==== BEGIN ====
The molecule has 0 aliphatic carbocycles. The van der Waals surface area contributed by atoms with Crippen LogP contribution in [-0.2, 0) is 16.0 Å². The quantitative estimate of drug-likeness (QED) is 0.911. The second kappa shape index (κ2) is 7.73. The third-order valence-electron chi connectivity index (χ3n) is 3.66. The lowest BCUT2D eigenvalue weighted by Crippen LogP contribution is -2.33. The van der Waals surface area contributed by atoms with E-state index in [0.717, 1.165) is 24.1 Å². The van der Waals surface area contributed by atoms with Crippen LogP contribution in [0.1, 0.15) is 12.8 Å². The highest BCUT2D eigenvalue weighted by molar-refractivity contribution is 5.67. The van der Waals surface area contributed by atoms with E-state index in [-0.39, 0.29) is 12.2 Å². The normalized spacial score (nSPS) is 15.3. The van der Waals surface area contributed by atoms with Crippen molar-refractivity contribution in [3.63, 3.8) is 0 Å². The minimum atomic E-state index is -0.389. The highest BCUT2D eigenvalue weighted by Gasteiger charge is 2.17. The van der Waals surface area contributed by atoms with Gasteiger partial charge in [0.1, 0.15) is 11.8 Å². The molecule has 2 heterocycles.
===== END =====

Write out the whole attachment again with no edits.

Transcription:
The molecule has 0 aliphatic carbocycles. The van der Waals surface area contributed by atoms with Crippen LogP contribution in [-0.2, 0) is 16.0 Å². The quantitative estimate of drug-likeness (QED) is 0.911. The second kappa shape index (κ2) is 7.73. The third-order valence-electron chi connectivity index (χ3n) is 3.66. The lowest BCUT2D eigenvalue weighted by Crippen LogP contribution is -2.33. The van der Waals surface area contributed by atoms with E-state index in [0.717, 1.165) is 24.1 Å². The van der Waals surface area contributed by atoms with Crippen LogP contribution in [0.1, 0.15) is 12.8 Å². The highest BCUT2D eigenvalue weighted by molar-refractivity contribution is 5.67. The van der Waals surface area contributed by atoms with E-state index in [-0.39, 0.29) is 12.2 Å². The normalized spacial score (nSPS) is 15.3. The van der Waals surface area contributed by atoms with Crippen molar-refractivity contribution in [3.63, 3.8) is 0 Å². The minimum atomic E-state index is -0.389. The highest BCUT2D eigenvalue weighted by Gasteiger charge is 2.17. The van der Waals surface area contributed by atoms with Gasteiger partial charge in [0.1, 0.15) is 11.8 Å². The molecule has 2 heterocycles.